- One way to know if the corn is cooked is to pierce it with a fork, and if it can penetrate the kernels easily, reaching the corn cob, then it is ready to be taken off the heat.
3. Add Salt or Sugar (or Milk)
- Why add sugar to boil corn on the cob? One of the simplest ways to enhance the flavor of boiled corn on the cob is by adding salt to the boiling water or sprinkling it on the cooked corn. Salt helps bring out the natural sweetness of the corn. While adding sugar is less common, you can use it to enhance the sweetness if the corn is not as sweet as expected.
- If you're looking for a creamy and distinct flavor, consider making creamed corn by adding milk. However, this is different from the traditional method of boiling corn on the cob, which is often enjoyed with butter and a sprinkle of salt.
- For a complex flavor profile, you can experiment with adding other seasonings like garlic, thyme, or rosemary to the boiling water. This adds a unique twist to your boiled corn and can be a delightful change from the classic buttered corn.
✨ Best Ways To Boil Corn
1. Water and Salt
For a classic approach that retains the corn's natural sweetness and crunch, fill a pot with enough water to cover the corn and sprinkle in a pinch of salt. Once the water reaches a boil, add the corn and cook for 5-7 minutes until tender.
2. Milk and Butter
If you crave a creamy texture and richer flavor, combine equal parts water and milk with a tablespoon of unsalted butter. Let it simmer before introducing the corn and cooking for about 5-7 minutes. This method is perfect for those who savor a sweeter, creamier corn.
3. Sugar And Lemon Juice
To infuse your corn with a tangy and sweet twist, try this method. Fill a pot with water, then add a tablespoon each of sugar and lemon juice. Place the husked corn in the boiling water and cook for 5-7 minutes. This unique and flavorful corn topping is a crowd-pleaser.
🍲 How To Reheat Corn On The Cob
Reheating your delicious boiled corn on the cob is a breeze, whether you're planning ahead or dealing with some tasty leftovers. The two best methods for reheating are the microwave and stovetop.
- Microwave method: Start by dampening a paper towel and wrapping it around your corn. Pop it into the microwave for about 20 seconds, then check for that perfect heat level. If it's not quite there, continue heating in 10-second bursts until it's just right.
- Stovetop method: Fill a pot with enough water to cover the corn and let it come to a boil. Drop in your corn, and within 2-3 minutes, you'll have hot and scrumptious corn on the cob ready to enjoy.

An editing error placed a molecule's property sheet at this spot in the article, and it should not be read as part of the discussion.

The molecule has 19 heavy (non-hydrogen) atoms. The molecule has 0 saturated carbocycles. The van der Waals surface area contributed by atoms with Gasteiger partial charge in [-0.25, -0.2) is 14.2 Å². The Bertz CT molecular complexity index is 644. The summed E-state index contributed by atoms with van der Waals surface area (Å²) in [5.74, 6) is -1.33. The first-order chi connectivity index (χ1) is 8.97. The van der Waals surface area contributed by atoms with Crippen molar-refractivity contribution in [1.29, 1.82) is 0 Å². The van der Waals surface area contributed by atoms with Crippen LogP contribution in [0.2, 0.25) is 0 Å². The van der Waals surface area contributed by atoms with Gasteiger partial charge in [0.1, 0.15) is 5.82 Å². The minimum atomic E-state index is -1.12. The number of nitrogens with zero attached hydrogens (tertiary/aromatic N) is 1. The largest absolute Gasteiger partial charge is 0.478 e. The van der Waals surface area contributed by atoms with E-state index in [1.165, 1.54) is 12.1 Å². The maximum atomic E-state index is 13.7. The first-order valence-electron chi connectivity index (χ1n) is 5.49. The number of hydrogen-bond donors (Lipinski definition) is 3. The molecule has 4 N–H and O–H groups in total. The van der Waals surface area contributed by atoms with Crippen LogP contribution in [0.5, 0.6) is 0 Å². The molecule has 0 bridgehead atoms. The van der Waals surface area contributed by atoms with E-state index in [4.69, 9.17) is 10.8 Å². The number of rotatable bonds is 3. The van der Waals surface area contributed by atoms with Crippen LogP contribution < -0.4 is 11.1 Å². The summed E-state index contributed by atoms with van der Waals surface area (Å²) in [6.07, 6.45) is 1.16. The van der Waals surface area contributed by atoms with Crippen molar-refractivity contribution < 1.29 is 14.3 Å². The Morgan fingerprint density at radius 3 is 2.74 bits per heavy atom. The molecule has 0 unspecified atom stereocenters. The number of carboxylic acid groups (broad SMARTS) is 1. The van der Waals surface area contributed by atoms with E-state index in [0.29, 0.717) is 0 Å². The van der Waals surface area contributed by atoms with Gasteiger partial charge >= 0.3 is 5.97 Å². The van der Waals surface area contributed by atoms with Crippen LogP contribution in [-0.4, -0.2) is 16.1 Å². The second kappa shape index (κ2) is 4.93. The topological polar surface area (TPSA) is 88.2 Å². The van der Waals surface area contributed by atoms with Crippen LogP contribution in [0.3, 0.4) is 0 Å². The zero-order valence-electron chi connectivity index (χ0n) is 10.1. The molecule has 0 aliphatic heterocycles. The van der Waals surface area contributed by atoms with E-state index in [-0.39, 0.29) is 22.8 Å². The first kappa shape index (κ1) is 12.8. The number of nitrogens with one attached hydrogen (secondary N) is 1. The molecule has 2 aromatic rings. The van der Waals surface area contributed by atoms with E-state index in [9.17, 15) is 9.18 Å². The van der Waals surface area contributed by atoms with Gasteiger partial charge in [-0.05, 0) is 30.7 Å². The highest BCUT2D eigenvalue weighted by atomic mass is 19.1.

🙋 People Also Ask [FAQs]
Milk adds sweetness and richness to the kernels, while also providing a buttery flavor.
You can boil corn in the husk, which usually takes about 10 minutes.
If the corn has a rancid or moldy smell, is slimy and mushy to touch, or has visible mold on it, then it should be discarded as it has gone bad.
🔑 Key Takeaways: How To Cook Corn On The Cob
- Boiling corn on the cob is a simple and delicious way to enjoy this summer staple and all you need is a pot of salted water, some fresh or frozen ears of corn, and in 5-7 minutes you will have perfectly cooked kernels that are tender but not chewy.
- Whether you’re boiling it with water and salt, milk and butter, or sugar and lemon juice, there are plenty of ways to bring out its natural sweetness while adding an extra layer of flavor.
- Leftover cooked corn can be reheated in the microwave and on the stovetop.
- If you want a taste of Mexican street corn [locally known as elotes], which uses grilled corn, simply pan fry the cooked corn in a frying pan once cooked and remove it as soon as it starts gaining color. Garnish with a mixture of mayonnaise, sour cream, cojita cheese [or Parmesan cheese if you can't find it], some chili powder or seasoning of your choice, and a nice squeeze of lime on top.
Perfectly Boiled Corn On The Cob
- 6 ears fresh corn on the cob with husks and silks removed
- 1 tablespoon salt
- 4 quarts water
- 2 tablespoons butter
- 1 tablespoon parsley
- Fill a large stockpot with enough water to cover the ears of corn.
- Add salt to the water and bring it to a boil.
- Once the water is boiling, carefully add the ears of corn to the pot.
- Boil the corn for 5-7 minutes until they are tender.
- Remove the corn from the pot using tongs or a pair of kitchen mitts.
- Melt the butter in a small saucepan and drizzle it over the cooked corn.
- Garnish it with some parsley (optional) and serve the corn on the cob hot!
- Remember to remove the husks and silk from the corn before boiling them.
- Do not overcook the corn as it may become tough or chewy.
- Adding salt to the water before boiling makes the corn more flavorful, as the salt won't just be on top.
- Adding butter to the corn after cooking is optional but adds an extra flavor punch.